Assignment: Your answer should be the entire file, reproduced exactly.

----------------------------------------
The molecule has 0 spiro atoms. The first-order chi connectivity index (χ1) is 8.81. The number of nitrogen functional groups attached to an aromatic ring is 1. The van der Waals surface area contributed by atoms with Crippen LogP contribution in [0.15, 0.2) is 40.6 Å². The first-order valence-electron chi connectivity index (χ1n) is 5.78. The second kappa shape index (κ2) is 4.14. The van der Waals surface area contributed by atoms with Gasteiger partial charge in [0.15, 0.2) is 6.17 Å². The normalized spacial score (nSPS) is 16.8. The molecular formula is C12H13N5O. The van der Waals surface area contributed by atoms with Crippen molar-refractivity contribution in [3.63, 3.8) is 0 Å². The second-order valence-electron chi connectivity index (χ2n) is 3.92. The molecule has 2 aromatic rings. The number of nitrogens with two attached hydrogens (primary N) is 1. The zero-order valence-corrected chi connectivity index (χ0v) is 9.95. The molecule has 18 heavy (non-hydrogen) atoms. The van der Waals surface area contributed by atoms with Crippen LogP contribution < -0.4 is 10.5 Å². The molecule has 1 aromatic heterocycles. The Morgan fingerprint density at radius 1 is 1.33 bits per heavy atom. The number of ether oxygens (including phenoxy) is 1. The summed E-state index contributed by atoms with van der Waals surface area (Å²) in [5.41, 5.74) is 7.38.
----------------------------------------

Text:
The molecule has 0 spiro atoms. The first-order chi connectivity index (χ1) is 8.81. The number of nitrogen functional groups attached to an aromatic ring is 1. The van der Waals surface area contributed by atoms with Crippen LogP contribution in [0.15, 0.2) is 40.6 Å². The first-order valence-electron chi connectivity index (χ1n) is 5.78. The second kappa shape index (κ2) is 4.14. The van der Waals surface area contributed by atoms with Gasteiger partial charge in [0.15, 0.2) is 6.17 Å². The normalized spacial score (nSPS) is 16.8. The molecular formula is C12H13N5O. The van der Waals surface area contributed by atoms with Crippen molar-refractivity contribution in [3.63, 3.8) is 0 Å². The second-order valence-electron chi connectivity index (χ2n) is 3.92. The molecule has 2 aromatic rings. The number of nitrogens with two attached hydrogens (primary N) is 1. The zero-order valence-corrected chi connectivity index (χ0v) is 9.95. The molecule has 18 heavy (non-hydrogen) atoms. The van der Waals surface area contributed by atoms with Crippen LogP contribution < -0.4 is 10.5 Å². The molecule has 1 aromatic heterocycles. The Morgan fingerprint density at radius 1 is 1.33 bits per heavy atom. The number of ether oxygens (including phenoxy) is 1. The summed E-state index contributed by atoms with van der Waals surface area (Å²) in [5.41, 5.74) is 7.38.